So, after an almost 5 year long hiatus from keeping up to date on desktop PC components and building my own PC, I'm starting to get back into it and am looking to build up a PC. The question I have is, what is the best way to reduce depreciation on PC components which are known to drop quickly in price while still retaining a speedy and quick machine that can do regular work and hobby related stuff (architectural drafting and design as well as photo editing, perhaps video editing) as well as take the place of my Xbox360 and PS3. As I plan on doing gaming on it, I will need some sort of decent card-baed GPU solution. Either AMD or Nvidia solutions are acceptable, although I am leaning towards AMD as it seems like Eyefinity is a bit better than Nvidia's multi-monitor setup (I plan on using 3 at the moment). I understand that it will be impossible to fully eliminate depreciation of PC parts, but I would like to minimize it as much as possible while retaining a speedy computer.
Option 1: Purchase used, mid to high-end tier graphics card, perhaps a generation old. Mid-ranged graphics cards are usually the best deal when it comes to price erformance ration, and being used should hopefully bake some of that depreciation in. The highest end graphics cards usually have a huge price premium for the relatively small gains in performance that they bring to the table, so would seem to depreciation quickly, especially when they are eclipsed by the newest generation of high end cards (GTX 590 vs GTX 480 for example). The gamers dropping that type of cash on a GTX 480 probably want the best thing, so are probably dumping these for a decent deal (for buyers) for the 590s, etc. These older, high end cards are still as good or better than newer generation mid-tier graphics cards.
Option 2: Purchase a new mid to high-end tier graphics card with my Mastercard which offers (up to 4 times a year at a max of $250 a purchase) price protection for 90 days. If I find a lower price on the same item within those 90 days, I can get a rebate through Mastercard for the difference. Rebates make this more attractive as those do not show up on the invoice that I have to submit. However, I am unfamiliar with how prices usually fall on graphics cards. I would imagine the price drops are larger on the expensive top tier cards, but don't really know how they fall or when (only when a new generation comes out, or do they fall over time regardless)? If it is per generation, what is that time frame? With 4 price protections per year, I was thinking of a bi-annual upgrade of both my CPU and my GPU.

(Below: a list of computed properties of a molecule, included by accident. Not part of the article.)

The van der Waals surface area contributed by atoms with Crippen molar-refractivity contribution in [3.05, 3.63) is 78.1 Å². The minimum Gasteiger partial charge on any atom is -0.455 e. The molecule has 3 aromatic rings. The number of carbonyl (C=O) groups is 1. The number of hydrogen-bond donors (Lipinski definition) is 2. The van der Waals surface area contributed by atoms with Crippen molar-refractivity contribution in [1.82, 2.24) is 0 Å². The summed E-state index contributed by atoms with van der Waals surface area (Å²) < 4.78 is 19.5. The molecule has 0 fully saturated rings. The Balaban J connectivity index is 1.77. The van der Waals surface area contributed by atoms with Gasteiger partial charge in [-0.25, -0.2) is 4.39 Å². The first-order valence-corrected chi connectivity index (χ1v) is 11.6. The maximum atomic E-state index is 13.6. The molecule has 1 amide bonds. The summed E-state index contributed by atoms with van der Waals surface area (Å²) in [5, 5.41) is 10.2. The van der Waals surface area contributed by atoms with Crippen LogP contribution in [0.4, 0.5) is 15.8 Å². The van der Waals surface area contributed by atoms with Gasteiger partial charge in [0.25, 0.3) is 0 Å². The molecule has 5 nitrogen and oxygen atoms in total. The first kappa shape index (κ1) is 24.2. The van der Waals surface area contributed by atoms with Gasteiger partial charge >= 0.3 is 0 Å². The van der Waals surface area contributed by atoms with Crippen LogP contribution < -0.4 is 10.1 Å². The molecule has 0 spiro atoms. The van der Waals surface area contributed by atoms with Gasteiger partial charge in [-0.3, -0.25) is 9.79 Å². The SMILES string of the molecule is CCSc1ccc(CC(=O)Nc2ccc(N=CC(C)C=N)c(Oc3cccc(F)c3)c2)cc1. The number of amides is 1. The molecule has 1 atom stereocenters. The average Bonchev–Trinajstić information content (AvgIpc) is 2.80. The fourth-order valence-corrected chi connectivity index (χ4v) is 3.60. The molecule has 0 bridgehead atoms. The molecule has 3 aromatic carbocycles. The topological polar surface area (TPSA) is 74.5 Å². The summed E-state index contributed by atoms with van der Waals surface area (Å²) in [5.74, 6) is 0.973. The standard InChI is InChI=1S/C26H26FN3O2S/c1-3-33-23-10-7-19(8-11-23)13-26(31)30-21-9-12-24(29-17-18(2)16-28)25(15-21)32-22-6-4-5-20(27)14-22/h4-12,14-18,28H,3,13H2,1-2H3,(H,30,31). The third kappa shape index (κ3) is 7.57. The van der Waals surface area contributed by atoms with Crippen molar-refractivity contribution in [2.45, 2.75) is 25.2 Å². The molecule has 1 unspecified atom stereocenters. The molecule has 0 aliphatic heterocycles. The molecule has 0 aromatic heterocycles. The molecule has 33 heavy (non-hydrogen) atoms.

Option 2 gives me a new card, but I suffer from more depreciation costs and might not get any noticeable return from my Mastercard benefit to ease that pain of depreciating used hardware. It's possible that I could score a honking deal on some used hardware and be able to sell it 6 months from now for what I purchased it for, but I run the risks associated with used hardware.
1) Re: buying used cards. Could get you a fair value. I sell my old cards on e-bay whenever I buy an upgrade. If you deal with an individual with good feedback, you can do OK. A used card will sell for perhaps 80% of the new price, at least for top end cards like the GTX580. If you buy used, you will not usually get any warranty. That is a risk you take, but mostly it is a small one.
2) How much graphics power will you need? A single GTX570 or 6970 will run a 1080P monitor very well for most games. If, however, you are planning on triple monitor gaming, you will need at least two of them to drive three monitors. If you have a game in mind that can use multi monitors(there seem to be not many) then plan accordingly. Regardless, get the power you need. If you don't, you will have spent too much.
3) Next year, the 28nm amd 7xxx series and nvidia kepler cards will show up. Perhaps in 2Q 2012. You can expect them to be stronger, cooler, and need less power. The will be priced according to what the traffic will bear. The graphics card market is very competitive. In general, you get the performance you pay for.
4) Your Mastercard price protection seems like a good deal. But if the price of your purchase goes down, it is likely because there is a better price performer on the market.
Not a bit deal if you are happy with your card, but a bummer if you would prefer to trade up. EVGA has a 90 day trade up program for many of their cards.
5) It is fruitless to agonize over depreciation. Computer parts are on a continuous drive towards better price performance. Usually, you get better performance for the previous price. If you wait for the next best thing, or a lower price, you will wait forever. Get today, what fills your needs for today at a price you are willing to pay. And then don't look back. It has been my observation that old gen parts do not drop in retail price like you think they should. They are sold to a price insensitive replacement market, or to those who must get the same card for a sli/cf upgrade. On the used market, prices will drop to equal their new price/performance level.